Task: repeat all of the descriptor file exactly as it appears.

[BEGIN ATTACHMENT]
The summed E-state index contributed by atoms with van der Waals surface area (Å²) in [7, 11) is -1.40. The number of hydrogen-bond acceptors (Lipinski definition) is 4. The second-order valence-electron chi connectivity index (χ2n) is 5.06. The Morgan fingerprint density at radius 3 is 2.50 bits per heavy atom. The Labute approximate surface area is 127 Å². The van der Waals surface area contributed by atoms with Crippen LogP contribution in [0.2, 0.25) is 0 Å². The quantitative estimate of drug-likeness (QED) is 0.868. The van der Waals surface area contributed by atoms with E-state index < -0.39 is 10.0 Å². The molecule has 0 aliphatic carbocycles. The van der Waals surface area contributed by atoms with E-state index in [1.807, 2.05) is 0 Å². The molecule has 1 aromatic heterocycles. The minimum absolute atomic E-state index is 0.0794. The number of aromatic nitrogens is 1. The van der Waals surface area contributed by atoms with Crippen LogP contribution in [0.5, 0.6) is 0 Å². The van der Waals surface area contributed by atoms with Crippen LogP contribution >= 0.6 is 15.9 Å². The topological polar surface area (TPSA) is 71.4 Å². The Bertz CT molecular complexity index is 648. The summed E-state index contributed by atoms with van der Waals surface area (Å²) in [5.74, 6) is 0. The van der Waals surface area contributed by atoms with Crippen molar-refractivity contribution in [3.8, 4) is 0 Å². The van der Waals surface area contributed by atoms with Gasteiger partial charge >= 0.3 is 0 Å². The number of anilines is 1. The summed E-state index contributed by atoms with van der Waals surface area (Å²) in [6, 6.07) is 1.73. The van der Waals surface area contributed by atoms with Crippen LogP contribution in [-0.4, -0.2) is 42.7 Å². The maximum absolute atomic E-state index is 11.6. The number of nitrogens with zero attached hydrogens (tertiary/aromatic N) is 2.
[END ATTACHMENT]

The summed E-state index contributed by atoms with van der Waals surface area (Å²) in [7, 11) is -1.40. The number of hydrogen-bond acceptors (Lipinski definition) is 4. The second-order valence-electron chi connectivity index (χ2n) is 5.06. The Morgan fingerprint density at radius 3 is 2.50 bits per heavy atom. The Labute approximate surface area is 127 Å². The van der Waals surface area contributed by atoms with Crippen LogP contribution in [0.2, 0.25) is 0 Å². The quantitative estimate of drug-likeness (QED) is 0.868. The van der Waals surface area contributed by atoms with E-state index < -0.39 is 10.0 Å². The molecule has 0 aliphatic carbocycles. The van der Waals surface area contributed by atoms with E-state index in [1.807, 2.05) is 0 Å². The molecule has 1 aromatic heterocycles. The minimum absolute atomic E-state index is 0.0794. The number of aromatic nitrogens is 1. The van der Waals surface area contributed by atoms with Crippen LogP contribution in [0.5, 0.6) is 0 Å². The van der Waals surface area contributed by atoms with Crippen LogP contribution >= 0.6 is 15.9 Å². The topological polar surface area (TPSA) is 71.4 Å². The Bertz CT molecular complexity index is 648. The summed E-state index contributed by atoms with van der Waals surface area (Å²) in [5.74, 6) is 0. The van der Waals surface area contributed by atoms with Crippen molar-refractivity contribution in [3.8, 4) is 0 Å². The van der Waals surface area contributed by atoms with Gasteiger partial charge >= 0.3 is 0 Å². The number of anilines is 1. The summed E-state index contributed by atoms with van der Waals surface area (Å²) in [6, 6.07) is 1.73. The van der Waals surface area contributed by atoms with Crippen LogP contribution in [-0.4, -0.2) is 42.7 Å². The maximum absolute atomic E-state index is 11.6. The number of nitrogens with zero attached hydrogens (tertiary/aromatic N) is 2.